WP-CLI Only WordPress


When it comes to unique use cases for WordPress, headless WordPress is all the talk. However earlier this year I stumbled upon another unique use case for WordPress. One I haven’t seen talked about before. That is a WP-CLI only WordPress.

WordPress runs just fine without being web accessible.

Under this configuration all interactions with WordPress happen through WP-CLI rather then the typical web requests. Why would this be useful? Well beyond my use case I’m not too sure 😄. I currently use this configuration of WordPress within CaptainCore CLI, part of my WordPress management toolkit.

Bash script which leverages all of WordPress via WP-CLI.

CaptainCore CLI is a bash script I wrote to manage WordPress sites. In order for it to work properly there is a bunch of site specific information it needs to track. Information like site name, site home directory, site plugin/theme details, site credentials and a whole bunch of other information. All of this site information is on the backend of my WordPress site as custom post types and custom fields. This powers the GUI part of my toolkit.

Rather to recreate my CLI from scratch I decided to mirror the existing WordPress data structure.

CaptainCore CLI spins up it’s own WordPress site and stores a local copy of the same data. This data is accessible via WP-CLI for changing or viewing. WordPress is essentially the datastore for my bash application.

All of the benefits of WordPress are included.

Here are a few examples showing the inner workings of CaptainCore CLI interacting with the local WordPress datastore.

# Store updated info in WordPress datastore

cd ${root_path}data
wp --quiet post meta update $site_id core $core
wp --quiet post meta update $site_id home_url $home_url
wp --quiet post meta update $site_id plugins "$plugins"
wp --quiet post meta update $site_id themes "$themes"
wp --quiet post meta update $site_id users << heredoc
$users
heredoc
# Manually syncing a site

cd ${root_path}data
wp db query "delete from wp_posts where ID in ($@);"
wp db query "delete from wp_postmeta where post_id in ($@);"
ssh $captaincore_master -p $captaincore_master_port "bash -s" < ${root_path}lib/remote-scripts/master-db-query $@ > sync.sql
wp db import sync.sql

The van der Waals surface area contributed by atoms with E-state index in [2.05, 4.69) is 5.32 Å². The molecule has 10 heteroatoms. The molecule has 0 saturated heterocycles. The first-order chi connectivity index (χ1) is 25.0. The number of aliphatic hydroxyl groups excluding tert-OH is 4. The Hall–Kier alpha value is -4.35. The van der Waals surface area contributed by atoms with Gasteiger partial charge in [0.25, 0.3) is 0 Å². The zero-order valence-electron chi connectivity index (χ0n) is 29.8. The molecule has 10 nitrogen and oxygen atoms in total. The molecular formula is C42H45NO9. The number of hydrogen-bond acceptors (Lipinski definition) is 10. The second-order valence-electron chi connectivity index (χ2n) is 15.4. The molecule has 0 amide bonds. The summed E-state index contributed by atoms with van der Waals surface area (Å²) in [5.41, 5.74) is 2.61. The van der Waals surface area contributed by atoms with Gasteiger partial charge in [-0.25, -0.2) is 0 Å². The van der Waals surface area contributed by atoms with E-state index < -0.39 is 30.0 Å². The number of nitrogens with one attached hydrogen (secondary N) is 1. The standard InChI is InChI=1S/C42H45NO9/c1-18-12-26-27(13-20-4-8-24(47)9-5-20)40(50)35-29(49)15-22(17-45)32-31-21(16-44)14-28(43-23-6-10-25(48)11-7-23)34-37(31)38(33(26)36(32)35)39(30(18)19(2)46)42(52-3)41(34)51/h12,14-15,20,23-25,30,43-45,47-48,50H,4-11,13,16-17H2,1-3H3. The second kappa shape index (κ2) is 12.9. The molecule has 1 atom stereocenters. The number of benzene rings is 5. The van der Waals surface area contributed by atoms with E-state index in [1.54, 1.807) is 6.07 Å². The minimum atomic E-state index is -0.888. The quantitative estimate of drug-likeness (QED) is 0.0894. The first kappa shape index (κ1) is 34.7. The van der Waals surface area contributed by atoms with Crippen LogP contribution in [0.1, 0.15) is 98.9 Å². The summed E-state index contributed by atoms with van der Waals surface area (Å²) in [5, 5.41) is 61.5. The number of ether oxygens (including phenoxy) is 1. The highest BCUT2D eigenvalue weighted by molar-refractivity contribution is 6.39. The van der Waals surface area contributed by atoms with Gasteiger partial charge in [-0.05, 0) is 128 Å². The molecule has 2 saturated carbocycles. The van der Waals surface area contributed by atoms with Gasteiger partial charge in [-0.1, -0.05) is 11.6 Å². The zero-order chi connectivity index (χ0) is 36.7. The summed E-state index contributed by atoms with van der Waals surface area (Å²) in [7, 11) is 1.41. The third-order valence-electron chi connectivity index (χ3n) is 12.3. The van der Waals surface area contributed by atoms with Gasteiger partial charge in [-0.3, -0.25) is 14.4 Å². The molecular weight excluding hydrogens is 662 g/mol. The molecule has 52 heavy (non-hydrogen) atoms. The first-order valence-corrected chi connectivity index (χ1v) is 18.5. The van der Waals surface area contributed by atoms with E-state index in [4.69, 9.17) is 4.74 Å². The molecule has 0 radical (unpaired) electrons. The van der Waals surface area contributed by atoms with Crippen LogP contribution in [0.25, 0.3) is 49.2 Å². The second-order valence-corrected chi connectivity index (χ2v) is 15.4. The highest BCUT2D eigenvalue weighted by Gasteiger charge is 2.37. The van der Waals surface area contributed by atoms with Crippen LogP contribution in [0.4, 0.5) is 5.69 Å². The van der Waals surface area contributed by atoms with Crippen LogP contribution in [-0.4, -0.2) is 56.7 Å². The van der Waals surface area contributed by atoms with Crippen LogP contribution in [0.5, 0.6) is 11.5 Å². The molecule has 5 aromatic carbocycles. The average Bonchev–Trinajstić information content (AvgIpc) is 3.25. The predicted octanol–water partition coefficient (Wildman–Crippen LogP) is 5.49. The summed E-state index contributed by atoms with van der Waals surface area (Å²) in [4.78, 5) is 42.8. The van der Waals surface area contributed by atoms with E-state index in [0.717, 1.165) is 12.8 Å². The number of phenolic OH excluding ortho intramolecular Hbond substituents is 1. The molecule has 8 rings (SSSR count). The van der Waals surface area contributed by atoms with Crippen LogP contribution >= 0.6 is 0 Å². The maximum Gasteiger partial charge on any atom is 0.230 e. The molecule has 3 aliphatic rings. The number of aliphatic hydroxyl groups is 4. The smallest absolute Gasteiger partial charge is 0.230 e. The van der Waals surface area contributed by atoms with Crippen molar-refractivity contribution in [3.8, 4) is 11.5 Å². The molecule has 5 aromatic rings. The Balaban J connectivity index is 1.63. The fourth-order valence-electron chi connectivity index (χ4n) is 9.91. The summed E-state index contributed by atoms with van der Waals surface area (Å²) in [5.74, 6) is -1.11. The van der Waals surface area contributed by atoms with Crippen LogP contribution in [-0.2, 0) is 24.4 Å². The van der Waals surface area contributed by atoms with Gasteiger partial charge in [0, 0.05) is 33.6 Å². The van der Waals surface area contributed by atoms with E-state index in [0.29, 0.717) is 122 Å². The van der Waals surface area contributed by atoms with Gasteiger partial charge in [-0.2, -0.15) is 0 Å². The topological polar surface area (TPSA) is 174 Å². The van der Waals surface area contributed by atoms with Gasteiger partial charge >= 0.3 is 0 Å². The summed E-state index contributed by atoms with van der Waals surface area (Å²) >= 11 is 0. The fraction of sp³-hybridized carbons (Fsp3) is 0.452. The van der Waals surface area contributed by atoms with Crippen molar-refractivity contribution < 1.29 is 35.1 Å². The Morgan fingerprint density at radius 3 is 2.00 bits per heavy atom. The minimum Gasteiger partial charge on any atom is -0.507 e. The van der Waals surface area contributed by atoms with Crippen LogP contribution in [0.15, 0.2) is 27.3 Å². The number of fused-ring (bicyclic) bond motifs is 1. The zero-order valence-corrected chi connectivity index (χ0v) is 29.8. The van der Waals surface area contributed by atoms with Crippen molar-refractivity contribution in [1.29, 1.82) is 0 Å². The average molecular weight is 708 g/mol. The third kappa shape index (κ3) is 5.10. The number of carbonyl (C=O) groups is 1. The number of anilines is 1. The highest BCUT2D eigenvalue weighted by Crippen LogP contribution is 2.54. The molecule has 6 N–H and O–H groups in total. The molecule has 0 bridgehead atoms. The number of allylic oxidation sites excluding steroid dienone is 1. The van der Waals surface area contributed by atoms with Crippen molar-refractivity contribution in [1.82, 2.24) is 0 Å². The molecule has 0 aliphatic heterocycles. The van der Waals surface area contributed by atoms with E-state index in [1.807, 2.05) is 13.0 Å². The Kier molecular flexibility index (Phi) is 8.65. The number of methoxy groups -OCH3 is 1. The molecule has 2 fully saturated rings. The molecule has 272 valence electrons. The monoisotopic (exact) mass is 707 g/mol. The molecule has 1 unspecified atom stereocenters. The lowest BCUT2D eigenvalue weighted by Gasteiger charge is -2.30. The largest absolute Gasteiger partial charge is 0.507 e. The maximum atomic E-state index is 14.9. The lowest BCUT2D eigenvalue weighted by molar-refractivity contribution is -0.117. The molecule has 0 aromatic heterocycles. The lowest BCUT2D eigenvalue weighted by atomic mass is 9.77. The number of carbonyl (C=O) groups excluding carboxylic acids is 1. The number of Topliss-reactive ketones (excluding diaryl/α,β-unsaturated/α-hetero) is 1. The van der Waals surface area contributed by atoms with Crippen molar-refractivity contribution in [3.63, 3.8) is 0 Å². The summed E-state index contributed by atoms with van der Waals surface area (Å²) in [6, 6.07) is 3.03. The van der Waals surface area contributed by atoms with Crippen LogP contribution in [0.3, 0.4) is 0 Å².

# Add a site

cd ${root_path}data
wp eval-file ${root_path}lib/local-scripts/site-add.php site=$1 ${flags[@]}
# Update a site

cd ${root_path}data
wp eval-file ${root_path}lib/local-scripts/site-update.php site=$1 ${flags[@]}
# Lists sites

cd ${root_path}data
wp eval-file ${root_path}lib/local-scripts/site-list.php ${flags[@]}

Most of the command line arguments are simply passed on as arguments to a PHP script for WordPress to deal with. An example would be running the following command to retrieve a list of site with a specific version of WooCommerce.

captaincore site list --filter=plugin --filter-name=woocommerce --filter-version=3.3.0

This will be passed to WordPress by running the following WP-CLI command.

wp eval-file site-list.php filter=plugin filter-name=woocommerce filter-version=3.3.0

The file site-list.php does all of the real work. Read through site-list.php for an idea of how that works. Basically it does some fancy $arguments['meta_query'] within a get_posts( $arguments ) query.

Thoughts and potential alternatives. 

As a WordPress developer this was a quick and easy way to build out a custom CLI using WordPress. It keeps the complexities of my CLI fairly low as it closely mirrors the GUI parts of CaptainCore. That said WordPress wasn’t intended to used to make CLIs. There are far more performant and documented ways to create command line interfaces using other frameworks/languages. While WordPress was a quick and easy way to get started I’m exploring recreating the CLI using something like Golang. Golang is next on my list of languages to learn 🔨🧠.